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Autumn art auctions see double-digit declines

Paucity of trophy offerings, plus geopolitical distractions aplenty, combine to dampen demand

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By Wednesday, Christie's fall auction of contemporary art raised US$325.3 million, versus the US$539 million it achieved in the spring.

New York

WHAT a difference a season makes. Back in May, a US$91.1 million Jeff Koons sculpture and US$110.7 million Monet created the impression that business at top-end art auctions was booming.

But this week, against a backdrop of presidential impeachment hearings, Brexit and other geopolitical distractions, numbers at New York's marquee fall sales of impressionist, modern and contemporary art were significantly down.

The change in mood was clear on Monday and Tuesday evening as sales of impressionist and modern art dipped at both Christie's and Sotheby's over their equivalent sales last May.

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By Wednesday, Christie's fall auction of contemporary art raised US$325.3 million, versus the US$539 million it achieved in the spring, when the Koons and other pieces from the S I Newhouse collection were included.

In the absence of a prestigious estate, and with owners reluctant to release blue-chip masterworks, there was little to whet collectors' appetites.

"This was a season with few trophies," said Thomas Danziger, an attorney specialising in art law at the New York firm Danziger, Danziger & Muro, LLP. "The auction houses did the best with what they had."

From the seller's point of view, he added: "The mood is not good, but the art market as we know it is not coming to an end."

At Christie's, in front of a packed auction room, the critically admired California artist Ed Ruscha created the main excitement when his rare, early word painting Hurting the Word Radio #2, dating from 1964, sold for US$52.5 million with fees, an auction high for the artist.

It was bought by one of three determined telephone bidders, after it had been guaranteed to sell for at least US$30 million.

Entered from the celebrated Beverly Hills collection of Joan and Jack Quinn, who had acquired the work directly from the artist, this 5-foot-high sky-blue canvas depicted the word RADIO in bright yellow letters, tugged and pinched by metal C-clamps.

The enigmatic fusions of pop and conceptual art, centered on texts, produced by Ruscha in California in the 1960s, are now considered ahead of their time.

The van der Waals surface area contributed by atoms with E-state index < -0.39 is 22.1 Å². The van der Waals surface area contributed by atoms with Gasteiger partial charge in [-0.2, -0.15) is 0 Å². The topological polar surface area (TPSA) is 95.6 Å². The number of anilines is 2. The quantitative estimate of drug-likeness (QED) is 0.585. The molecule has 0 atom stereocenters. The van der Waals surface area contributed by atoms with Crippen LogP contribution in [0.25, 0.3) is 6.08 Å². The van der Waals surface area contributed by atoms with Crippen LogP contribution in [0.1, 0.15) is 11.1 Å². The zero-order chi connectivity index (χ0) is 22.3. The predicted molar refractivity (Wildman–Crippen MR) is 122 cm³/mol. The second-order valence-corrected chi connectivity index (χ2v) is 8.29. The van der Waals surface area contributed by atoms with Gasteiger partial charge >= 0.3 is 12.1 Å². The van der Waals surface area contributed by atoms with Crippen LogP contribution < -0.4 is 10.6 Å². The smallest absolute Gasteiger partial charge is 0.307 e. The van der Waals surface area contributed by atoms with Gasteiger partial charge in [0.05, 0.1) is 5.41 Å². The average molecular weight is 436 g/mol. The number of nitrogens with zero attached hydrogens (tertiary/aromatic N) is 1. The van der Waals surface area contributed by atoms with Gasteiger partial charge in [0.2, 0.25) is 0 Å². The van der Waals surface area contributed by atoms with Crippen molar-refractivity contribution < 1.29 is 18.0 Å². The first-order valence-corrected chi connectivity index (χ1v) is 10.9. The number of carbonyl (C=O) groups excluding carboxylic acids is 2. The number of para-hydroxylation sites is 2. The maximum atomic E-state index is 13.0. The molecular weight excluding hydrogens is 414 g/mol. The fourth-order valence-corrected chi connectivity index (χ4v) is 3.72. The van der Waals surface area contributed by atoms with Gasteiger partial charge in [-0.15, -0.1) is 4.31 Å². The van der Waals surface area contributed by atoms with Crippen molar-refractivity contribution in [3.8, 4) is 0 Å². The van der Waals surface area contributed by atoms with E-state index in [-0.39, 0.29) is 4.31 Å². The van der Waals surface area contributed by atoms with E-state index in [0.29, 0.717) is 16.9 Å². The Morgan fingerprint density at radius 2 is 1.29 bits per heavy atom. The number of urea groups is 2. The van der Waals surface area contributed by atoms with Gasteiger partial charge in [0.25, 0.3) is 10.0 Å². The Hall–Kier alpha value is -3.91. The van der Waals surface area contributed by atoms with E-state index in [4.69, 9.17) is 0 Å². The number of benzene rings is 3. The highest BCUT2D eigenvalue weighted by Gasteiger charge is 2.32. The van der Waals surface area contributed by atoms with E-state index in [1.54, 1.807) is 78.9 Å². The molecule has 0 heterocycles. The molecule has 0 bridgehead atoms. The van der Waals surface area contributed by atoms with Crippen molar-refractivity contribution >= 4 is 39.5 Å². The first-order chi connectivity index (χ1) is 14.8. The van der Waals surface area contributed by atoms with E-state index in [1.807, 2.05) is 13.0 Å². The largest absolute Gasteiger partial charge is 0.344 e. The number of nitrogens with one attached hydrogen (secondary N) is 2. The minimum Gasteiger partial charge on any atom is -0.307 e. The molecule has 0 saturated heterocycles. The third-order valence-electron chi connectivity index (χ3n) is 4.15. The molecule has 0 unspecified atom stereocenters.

But these early paintings rarely appear for sale. Another, titled Smash, from 1963, sold at auction in 2014 for US$30.4 million. "He did very few of these clamped pictures where the letters are torqued," said Todd Levin, a New York-based art adviser. "It was an early painting with a great provenance in excellent condition. If you are a Ruscha collector it ticked all the boxes."

David Hockney's rediscovered canvas, Sur la Terrasse, showing the artist's then-lover, Peter Schlesinger, on the balcony of the couple's room at the Hotel La Mamounia in Marrakech in 1971, had been the most highly-estimated lot of the night, at US$25 million to US$45 million.

With the painting being from an unnamed European collection, and last seen in public in 1973, the seller might have hoped to capitalise on the interest generated by the US$90.3 million price at Christie's last November for Hockney's 1972 Portrait of an Artist (Pool with Two Figures).

But bidding was measured, two telephones slowly pushing the price to US$29.5 million, just above estimate.

Demand was similarly sluggish for other highly valued lots of the night. Gerhard Richter's 1967 photo-based painting of a ship, Vogelfluglinie, brought US$20.5 million against a low estimate of US$18 million and Yves Klein's 1960 abstract Barbara (ANT 113), painted using a female body as the brush, sold for US$15.6 million against a low estimate of US$12 million.

As ever, Christie's hoped to energise bidding by front-loading the sale with on-trend younger artists who have waiting lists of buyers. Dana Schutz's 2016 canvas, Shooting on the Air, inspired by the on-air murder of two television journalists, sold for US$1.1 million against an estimate at US$600,000 to US$800,000.

It had been purchased just three years earlier at a gallery in Berlin, in the same exhibition as Open Casket, whose evocation of the body of Emmett Till - a 14-year-old black boy who was lynched by two white men in Mississippi in 1955 - caused a furor at the 2017 Whitney Biennial.

That controversy has not hampered the artist's auction prices. In May, a large painting by Schutz titled Civil Planning sold for US$2.4 million, her best price.

At least there's something to look forward to. Next year the auction houses will compete to sell the collection of Harry and Linda Macklowe, whose divorce proceedings have dragged on for several years as they battle over assets that include an art collection valued at US$700 million.

"It will be better next season, quite apart from the Macklowes," said Evan Beard, the national art services executive at US Trust, Bank of America Private Wealth Management. "There are bigger estates in play at the moment, and people will want to take advantage of the last auction season before the election."

As ever, death, divorce, debt and demand dictate numbers in the art market. NYTIMES